Sanna | Thu, October 07, 2021 | 0
Fourteen arrests in stolen boat motor investigation into exports to Senegal
The Civil Guard and Customs Surveillance team of Las Palmas have dismantled a network accused of stealing up to 208 motors from boats that arrived in 2020 at the Arguineguín dock (Gran Canaria) and then selling them to Senegalese buyers with the help of false customs documentation.
14 people have been arrested and another is being investigated, who are all accused of alleged crimes against the public administration and the rights of foreign citizens, and of belonging to a criminal group, smuggling, misappropriation, receipt of stolen goods, falsification of documents and simulating crimes.
The Port of Las Palmas de Gran Canaria Civil Guard Tax Analysis and Investigation Office and the Tax Agency’s Maritime Customs Risk Analysis Unit began to investigate after opening a maritime container in which they found 52 outboard motors with identical characteristics to those used on the open boats coming from African countries through which the migratory route that leads to the Canary Islands begins.
This finding led the Civil Guard to link their suspected illicit origins with a complaint, filed at the Puerto Rico de Gran Canaria barracks, in which it was claimed that “unknown perpetrators had stolen around 100 outboard motors belonging to boats, in addition to 30 containers of fuel and an inflatable boat” the Guardia Civl reported in a statement.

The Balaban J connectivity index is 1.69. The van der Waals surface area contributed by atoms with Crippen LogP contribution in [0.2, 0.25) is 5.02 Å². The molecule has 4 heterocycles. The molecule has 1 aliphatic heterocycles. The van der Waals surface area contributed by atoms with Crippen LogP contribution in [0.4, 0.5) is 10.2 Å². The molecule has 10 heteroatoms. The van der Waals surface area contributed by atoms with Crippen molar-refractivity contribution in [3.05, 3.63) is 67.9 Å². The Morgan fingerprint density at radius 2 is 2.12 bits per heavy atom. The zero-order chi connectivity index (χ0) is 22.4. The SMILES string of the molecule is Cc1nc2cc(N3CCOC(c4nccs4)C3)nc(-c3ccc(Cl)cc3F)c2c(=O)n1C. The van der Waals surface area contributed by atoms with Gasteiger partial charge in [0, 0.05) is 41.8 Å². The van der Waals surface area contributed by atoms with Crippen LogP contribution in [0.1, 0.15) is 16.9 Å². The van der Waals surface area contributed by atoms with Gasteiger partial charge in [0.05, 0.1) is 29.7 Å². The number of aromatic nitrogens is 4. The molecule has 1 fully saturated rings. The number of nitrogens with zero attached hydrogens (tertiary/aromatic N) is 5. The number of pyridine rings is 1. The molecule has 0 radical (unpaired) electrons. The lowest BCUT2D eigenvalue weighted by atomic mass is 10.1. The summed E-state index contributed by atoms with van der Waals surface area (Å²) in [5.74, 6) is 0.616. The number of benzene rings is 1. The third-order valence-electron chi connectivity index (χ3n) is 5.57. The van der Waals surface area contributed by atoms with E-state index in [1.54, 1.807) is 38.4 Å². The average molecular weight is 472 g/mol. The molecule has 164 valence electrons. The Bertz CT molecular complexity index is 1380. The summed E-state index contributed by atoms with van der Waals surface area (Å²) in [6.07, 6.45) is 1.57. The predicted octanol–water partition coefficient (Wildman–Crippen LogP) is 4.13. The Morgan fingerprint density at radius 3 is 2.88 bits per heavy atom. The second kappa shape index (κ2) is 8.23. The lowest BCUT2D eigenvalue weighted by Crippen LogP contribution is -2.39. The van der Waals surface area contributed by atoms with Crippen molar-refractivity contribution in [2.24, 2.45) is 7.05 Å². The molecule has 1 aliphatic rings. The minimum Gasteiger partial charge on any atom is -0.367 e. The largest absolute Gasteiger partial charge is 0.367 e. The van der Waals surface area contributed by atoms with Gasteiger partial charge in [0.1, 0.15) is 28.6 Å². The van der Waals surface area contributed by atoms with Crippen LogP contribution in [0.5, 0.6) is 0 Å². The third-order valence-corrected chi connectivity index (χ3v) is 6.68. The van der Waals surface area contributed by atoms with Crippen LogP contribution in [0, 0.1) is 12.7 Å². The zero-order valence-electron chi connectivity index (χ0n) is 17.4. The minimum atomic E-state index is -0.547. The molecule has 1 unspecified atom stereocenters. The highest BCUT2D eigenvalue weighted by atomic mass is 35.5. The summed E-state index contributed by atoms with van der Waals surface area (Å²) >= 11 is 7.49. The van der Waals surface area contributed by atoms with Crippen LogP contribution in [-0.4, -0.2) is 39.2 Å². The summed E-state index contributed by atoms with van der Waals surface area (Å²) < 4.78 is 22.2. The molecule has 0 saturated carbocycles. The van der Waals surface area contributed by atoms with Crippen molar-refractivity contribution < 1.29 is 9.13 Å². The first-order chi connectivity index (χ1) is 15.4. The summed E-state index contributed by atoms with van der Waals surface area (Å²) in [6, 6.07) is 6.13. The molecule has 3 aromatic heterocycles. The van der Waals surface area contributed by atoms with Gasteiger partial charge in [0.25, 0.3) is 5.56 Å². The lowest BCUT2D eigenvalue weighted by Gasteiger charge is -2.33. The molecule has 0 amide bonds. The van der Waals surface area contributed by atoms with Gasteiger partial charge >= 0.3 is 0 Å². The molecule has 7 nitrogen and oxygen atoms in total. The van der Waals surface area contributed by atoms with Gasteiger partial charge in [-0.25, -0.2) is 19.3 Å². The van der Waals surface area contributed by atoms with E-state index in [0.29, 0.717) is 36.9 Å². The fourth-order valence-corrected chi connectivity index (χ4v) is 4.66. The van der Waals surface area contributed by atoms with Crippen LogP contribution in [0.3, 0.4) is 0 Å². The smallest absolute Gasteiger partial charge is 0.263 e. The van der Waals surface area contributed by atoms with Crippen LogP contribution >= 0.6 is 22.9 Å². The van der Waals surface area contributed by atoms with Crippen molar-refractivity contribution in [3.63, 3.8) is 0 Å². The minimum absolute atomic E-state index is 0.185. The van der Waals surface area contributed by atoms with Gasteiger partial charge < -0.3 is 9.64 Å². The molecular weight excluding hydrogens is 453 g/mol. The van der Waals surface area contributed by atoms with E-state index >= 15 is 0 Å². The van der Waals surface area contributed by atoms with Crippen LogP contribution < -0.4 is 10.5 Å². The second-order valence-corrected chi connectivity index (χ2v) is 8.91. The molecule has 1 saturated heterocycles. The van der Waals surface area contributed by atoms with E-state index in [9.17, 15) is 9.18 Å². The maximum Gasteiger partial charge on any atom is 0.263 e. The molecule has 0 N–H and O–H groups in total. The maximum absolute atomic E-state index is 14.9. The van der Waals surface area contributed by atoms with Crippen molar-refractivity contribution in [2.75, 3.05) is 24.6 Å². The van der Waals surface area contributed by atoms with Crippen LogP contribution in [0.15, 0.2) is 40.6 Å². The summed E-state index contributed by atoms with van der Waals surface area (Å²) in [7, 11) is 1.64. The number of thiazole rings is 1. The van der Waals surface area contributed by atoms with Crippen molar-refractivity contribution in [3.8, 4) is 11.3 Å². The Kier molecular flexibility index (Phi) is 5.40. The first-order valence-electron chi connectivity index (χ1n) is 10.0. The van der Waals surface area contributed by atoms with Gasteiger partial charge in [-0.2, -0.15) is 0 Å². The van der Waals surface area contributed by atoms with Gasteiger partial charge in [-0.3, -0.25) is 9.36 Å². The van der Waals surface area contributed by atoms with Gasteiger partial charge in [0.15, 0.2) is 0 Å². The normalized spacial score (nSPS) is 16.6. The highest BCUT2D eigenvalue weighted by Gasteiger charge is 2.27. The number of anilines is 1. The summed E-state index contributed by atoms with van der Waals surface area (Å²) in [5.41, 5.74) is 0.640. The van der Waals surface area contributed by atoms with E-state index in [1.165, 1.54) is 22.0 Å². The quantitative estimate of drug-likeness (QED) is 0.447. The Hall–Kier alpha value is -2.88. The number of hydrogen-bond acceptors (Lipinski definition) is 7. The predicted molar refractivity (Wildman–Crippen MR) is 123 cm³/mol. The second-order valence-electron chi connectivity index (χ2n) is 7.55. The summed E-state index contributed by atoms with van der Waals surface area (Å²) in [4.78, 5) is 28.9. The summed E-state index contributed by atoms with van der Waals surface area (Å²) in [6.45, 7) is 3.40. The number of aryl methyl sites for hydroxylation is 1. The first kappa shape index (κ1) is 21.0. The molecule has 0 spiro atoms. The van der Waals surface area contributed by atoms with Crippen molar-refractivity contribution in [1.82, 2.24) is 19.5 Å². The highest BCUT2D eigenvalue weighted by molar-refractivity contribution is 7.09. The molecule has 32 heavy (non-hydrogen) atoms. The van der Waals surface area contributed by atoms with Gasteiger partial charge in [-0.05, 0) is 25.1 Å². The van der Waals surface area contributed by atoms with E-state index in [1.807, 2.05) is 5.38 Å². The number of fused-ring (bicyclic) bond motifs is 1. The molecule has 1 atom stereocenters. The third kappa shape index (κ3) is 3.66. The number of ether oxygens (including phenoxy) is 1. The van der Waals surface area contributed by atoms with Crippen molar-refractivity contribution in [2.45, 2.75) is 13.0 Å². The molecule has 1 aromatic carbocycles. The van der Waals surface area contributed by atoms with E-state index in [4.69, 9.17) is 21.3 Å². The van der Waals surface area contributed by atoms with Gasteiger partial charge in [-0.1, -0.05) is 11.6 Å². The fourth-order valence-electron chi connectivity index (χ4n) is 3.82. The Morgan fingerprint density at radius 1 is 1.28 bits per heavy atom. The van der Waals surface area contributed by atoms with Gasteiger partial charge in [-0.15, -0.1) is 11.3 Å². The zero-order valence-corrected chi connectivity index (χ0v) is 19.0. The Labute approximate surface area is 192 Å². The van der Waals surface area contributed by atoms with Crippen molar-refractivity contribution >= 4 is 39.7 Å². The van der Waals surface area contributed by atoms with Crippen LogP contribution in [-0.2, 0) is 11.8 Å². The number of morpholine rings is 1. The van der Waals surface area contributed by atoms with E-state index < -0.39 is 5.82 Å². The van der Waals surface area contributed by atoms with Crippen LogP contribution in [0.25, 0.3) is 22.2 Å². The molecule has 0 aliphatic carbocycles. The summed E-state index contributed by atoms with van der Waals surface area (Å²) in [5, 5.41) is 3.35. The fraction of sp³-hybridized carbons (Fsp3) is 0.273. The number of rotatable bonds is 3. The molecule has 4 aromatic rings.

The investigation opened in regard to this complaint made it possible to verify that the same person, together with another employee of the company responsible for the Arguineguín dock, and assisted by a resident of Santa Lucía de Tirajana, had transferred outboard motors, deposited in the port area, to an external warehouse, outside of the enterprise.
Police carried out procedures to confirm that the seller of these engines was in fact also the partner of the Santa Lucía de Tirajana resident identified.
This woman now stands accused of having sold 208 engines, mostly to buyers of Senegalese origin, with the help of some exporters.
All these investigations made it possible to detect “three perfectly organised subgroups, whose differentiated tasks consisted of obtaining and subsequent transfer of engines off the Arguineguín dock, as well as their sale to third parties.”
One subgroup, made up of eight exporters, was dedicated to moving the engines to Senegal and another, made up of people linked to the customs field, was in charge of issuing proper engine operation certification as well as the falsifying of customs documentation necessary to carry out their exports.